FAIRYTRAILS #1: Hawthorn
Updated: Jan 31
Our first tree in this National Storytelling Week's outdoor storying challenge!
'Ne'er cast a clout till May be out!' - An old saying that means "Don't take your warm clothing off until the Mayflower (Hawthorn) blossoms!"
Welcome to our 'Fairytrails' challenge! If you would like a quick outline of what this is all about, click here! If you're ready to go - let's do it!
It's not an easy task to identify trees in winter but you can give it a good go with the following bits of information:
Hawthorn is dense and thorny (WARNING: watch out for those spiky thorns!)
The bark is brown/grey, knotty and fissured (so not smooth but with splits in it.)
In spring, the leaves have got toothed 'lobes' (like fingers) and they are about 6cm long.
Their berries are a dark red, not very fleshy and with a large seed in the middle.
The flowers are white and have a strong smell (which - apparently - is the same smell given off by medieval plague victims!)
When you pop out for your walk and finally find your hawthorn tree, you might be interested to know:
In Wales the Hawthorn is also known as Bara Caws (‘bread and cheese’), because that's the taste you'll enjoy if you have a go at nibbling the early leaves (WARNING: don't do this unless you're up with your Tree ID!)
Traditionally, on the first day of May, young people used to head off into the woods to gather hawthorn blossoms (and, um, enjoy some special outdoor time together!)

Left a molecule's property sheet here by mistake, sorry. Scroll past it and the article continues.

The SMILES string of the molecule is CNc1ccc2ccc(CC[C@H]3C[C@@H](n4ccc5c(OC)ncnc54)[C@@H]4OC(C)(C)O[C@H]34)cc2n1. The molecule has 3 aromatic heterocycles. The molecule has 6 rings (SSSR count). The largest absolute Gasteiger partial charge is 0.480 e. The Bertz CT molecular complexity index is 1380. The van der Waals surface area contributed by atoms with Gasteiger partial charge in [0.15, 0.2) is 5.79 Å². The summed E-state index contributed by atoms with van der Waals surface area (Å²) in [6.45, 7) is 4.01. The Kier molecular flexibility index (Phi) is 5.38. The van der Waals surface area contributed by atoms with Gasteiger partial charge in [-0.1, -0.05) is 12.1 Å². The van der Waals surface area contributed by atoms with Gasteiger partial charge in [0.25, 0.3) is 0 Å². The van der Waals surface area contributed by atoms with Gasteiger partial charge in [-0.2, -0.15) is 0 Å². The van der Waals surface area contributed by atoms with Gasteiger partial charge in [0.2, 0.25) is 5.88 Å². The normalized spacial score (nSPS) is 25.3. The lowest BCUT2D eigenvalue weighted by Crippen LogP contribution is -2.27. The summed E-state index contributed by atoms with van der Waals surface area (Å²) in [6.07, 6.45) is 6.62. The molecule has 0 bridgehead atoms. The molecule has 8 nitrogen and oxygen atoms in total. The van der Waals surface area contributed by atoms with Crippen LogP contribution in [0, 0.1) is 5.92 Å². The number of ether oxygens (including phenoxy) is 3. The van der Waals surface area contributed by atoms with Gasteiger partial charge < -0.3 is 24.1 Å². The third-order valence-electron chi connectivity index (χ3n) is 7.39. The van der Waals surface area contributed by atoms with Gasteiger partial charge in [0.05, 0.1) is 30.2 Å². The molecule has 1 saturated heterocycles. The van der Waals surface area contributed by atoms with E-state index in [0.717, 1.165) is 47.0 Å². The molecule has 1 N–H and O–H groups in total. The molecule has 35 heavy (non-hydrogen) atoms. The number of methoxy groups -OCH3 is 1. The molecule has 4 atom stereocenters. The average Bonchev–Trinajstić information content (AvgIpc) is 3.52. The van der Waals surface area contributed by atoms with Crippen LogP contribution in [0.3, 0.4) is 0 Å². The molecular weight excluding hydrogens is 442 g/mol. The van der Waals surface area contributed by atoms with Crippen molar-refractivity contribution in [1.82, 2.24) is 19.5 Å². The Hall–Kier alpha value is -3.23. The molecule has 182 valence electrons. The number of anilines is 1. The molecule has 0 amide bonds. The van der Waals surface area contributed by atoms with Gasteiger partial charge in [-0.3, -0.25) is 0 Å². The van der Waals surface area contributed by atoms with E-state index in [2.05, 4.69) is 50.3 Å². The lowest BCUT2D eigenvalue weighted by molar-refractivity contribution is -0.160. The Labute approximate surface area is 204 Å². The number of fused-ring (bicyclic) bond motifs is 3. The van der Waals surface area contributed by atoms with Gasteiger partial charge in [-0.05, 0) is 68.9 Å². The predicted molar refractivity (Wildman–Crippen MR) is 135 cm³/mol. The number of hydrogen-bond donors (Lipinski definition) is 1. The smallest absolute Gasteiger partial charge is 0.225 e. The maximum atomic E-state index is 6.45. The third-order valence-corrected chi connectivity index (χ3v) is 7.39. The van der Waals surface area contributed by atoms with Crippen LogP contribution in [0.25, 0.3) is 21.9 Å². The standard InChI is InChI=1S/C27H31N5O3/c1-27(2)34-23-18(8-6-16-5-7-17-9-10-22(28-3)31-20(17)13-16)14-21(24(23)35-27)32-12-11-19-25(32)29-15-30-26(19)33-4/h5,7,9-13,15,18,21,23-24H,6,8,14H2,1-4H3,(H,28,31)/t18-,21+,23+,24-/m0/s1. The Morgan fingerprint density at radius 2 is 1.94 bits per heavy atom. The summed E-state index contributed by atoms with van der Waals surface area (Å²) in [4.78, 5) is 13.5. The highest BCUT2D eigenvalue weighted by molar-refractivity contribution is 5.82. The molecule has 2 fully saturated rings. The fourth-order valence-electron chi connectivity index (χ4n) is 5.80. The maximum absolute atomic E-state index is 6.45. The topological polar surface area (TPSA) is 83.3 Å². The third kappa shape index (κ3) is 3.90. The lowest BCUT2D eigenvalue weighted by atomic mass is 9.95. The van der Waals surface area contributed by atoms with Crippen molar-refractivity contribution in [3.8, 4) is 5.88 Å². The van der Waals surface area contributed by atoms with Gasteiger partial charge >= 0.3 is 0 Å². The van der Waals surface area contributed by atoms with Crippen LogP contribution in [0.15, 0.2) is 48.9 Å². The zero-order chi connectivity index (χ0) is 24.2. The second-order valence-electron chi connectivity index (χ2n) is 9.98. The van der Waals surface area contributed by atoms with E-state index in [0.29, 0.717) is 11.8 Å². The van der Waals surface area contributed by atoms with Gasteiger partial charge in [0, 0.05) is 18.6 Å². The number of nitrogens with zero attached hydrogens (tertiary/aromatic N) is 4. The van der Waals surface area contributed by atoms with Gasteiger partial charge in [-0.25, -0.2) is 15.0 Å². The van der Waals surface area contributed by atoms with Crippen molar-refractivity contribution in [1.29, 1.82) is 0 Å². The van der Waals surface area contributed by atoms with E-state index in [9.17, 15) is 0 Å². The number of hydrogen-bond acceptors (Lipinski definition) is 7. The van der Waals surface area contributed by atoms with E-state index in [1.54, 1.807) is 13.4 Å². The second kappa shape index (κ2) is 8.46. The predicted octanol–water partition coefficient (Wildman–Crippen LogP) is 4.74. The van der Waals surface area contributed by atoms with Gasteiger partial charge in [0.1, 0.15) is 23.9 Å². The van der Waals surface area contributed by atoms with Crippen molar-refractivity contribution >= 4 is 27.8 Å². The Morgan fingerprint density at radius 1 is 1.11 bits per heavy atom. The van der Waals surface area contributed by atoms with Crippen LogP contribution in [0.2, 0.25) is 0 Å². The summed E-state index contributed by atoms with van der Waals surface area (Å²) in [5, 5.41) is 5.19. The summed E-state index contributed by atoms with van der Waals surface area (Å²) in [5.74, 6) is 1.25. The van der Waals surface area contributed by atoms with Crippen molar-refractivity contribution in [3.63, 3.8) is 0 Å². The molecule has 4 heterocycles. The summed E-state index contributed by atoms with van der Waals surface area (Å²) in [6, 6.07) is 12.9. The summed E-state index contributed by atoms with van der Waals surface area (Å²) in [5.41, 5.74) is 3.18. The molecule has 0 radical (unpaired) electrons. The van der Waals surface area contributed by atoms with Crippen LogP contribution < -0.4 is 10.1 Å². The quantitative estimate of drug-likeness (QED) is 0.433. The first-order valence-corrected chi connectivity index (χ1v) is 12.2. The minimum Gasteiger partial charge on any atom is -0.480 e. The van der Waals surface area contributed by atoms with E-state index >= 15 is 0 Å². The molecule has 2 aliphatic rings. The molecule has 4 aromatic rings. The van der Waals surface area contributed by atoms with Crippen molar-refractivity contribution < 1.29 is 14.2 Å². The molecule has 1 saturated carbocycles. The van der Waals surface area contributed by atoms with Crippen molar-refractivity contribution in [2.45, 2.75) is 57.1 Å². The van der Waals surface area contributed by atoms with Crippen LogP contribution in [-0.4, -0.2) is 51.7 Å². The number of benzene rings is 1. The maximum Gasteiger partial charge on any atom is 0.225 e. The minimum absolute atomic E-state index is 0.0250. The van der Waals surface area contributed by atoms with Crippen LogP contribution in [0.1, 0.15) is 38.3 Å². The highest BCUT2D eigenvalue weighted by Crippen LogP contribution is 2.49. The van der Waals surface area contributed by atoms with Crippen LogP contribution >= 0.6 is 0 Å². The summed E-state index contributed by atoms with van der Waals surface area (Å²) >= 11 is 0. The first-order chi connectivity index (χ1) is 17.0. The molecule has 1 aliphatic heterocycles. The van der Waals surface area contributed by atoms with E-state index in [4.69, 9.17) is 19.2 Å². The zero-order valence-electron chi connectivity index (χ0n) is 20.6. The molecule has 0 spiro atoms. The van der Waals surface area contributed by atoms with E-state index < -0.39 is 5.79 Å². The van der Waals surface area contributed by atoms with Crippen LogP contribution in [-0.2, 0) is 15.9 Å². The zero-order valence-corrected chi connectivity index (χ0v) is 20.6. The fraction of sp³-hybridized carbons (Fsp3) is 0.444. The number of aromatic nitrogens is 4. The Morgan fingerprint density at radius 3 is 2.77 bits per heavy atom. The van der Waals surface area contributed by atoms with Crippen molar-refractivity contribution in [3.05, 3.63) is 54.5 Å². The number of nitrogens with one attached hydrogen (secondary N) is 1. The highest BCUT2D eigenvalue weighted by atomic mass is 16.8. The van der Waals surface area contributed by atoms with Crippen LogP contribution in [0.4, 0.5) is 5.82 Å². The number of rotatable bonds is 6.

The dewdrops on hawthorn were believed to be precious - women used to ash their faces in the dew they'd collected from the trees on May Day and some people even washed their hands in this special water believing they'd get better at whatever profession they were in!
A lone hawthorn was most likely to be inhabited by the 'fair folk' (the fairies!)
Now's the time for a tale...
Our story today is told by the magnificent storytellers Emily Hanna and her son Leo who, together, bring us Tales from the Dragonfly.
Click here to listen to episode 5: 'The Faerie Thorn' where a little boy is stolen by the fairies but finds his way back because of a thorn...!
Outdoor storying challenge #1:
OPTION 1: Collect some natural materials and create your very own Faerie Tree!
OPTION 2: Design the ultimate faerie costume out of natural materials - either for you to wear if you're really ambitious or as a picture!
Bushcraft, podcasts and other things that might interest you...
Check out how to make nettle line and hawthorn hooks.
Find out about hawthorn's role in Celtic mythology.
Listen to the History and Folklore podcast and their hawthorn episode.
Listen to Icy Sedgewick's Fabulous Folklore podcast episode on the hawthorn.
Take a peek at the fab nature activity boxes made by wonderful Somerset-based Earthwise.
Happy outdoor storying y'all! Let us know how you get on!
Pridie, Elva & Adelind :)